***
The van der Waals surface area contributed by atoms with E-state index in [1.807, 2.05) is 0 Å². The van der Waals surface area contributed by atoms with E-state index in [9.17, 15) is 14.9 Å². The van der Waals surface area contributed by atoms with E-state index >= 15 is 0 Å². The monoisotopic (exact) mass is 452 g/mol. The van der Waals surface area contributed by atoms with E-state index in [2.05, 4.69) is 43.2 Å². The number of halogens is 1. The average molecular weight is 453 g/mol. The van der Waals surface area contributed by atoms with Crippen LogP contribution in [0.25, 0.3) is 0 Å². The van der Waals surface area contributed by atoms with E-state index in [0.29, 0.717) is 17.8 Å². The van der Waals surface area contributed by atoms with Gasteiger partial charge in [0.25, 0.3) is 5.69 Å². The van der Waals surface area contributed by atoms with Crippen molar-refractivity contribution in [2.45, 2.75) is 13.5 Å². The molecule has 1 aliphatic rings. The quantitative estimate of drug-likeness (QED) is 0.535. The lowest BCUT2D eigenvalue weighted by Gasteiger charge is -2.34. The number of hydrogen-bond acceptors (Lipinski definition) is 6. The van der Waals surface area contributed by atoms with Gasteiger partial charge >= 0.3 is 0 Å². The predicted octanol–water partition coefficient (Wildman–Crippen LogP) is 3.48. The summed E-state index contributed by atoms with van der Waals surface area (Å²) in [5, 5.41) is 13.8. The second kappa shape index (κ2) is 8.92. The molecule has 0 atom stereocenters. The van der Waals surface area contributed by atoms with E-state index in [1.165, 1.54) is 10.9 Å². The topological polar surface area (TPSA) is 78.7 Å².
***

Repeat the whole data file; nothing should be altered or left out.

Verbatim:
The van der Waals surface area contributed by atoms with E-state index in [1.807, 2.05) is 0 Å². The van der Waals surface area contributed by atoms with E-state index in [9.17, 15) is 14.9 Å². The van der Waals surface area contributed by atoms with E-state index >= 15 is 0 Å². The monoisotopic (exact) mass is 452 g/mol. The van der Waals surface area contributed by atoms with E-state index in [2.05, 4.69) is 43.2 Å². The number of halogens is 1. The average molecular weight is 453 g/mol. The van der Waals surface area contributed by atoms with Crippen LogP contribution in [0.25, 0.3) is 0 Å². The van der Waals surface area contributed by atoms with E-state index in [0.29, 0.717) is 17.8 Å². The van der Waals surface area contributed by atoms with Gasteiger partial charge in [0.25, 0.3) is 5.69 Å². The van der Waals surface area contributed by atoms with Crippen molar-refractivity contribution in [2.45, 2.75) is 13.5 Å². The molecule has 1 aliphatic rings. The quantitative estimate of drug-likeness (QED) is 0.535. The lowest BCUT2D eigenvalue weighted by Gasteiger charge is -2.34. The number of hydrogen-bond acceptors (Lipinski definition) is 6. The van der Waals surface area contributed by atoms with Gasteiger partial charge >= 0.3 is 0 Å². The predicted octanol–water partition coefficient (Wildman–Crippen LogP) is 3.48. The summed E-state index contributed by atoms with van der Waals surface area (Å²) in [5, 5.41) is 13.8. The second kappa shape index (κ2) is 8.92. The molecule has 0 atom stereocenters. The van der Waals surface area contributed by atoms with E-state index in [1.165, 1.54) is 10.9 Å². The topological polar surface area (TPSA) is 78.7 Å².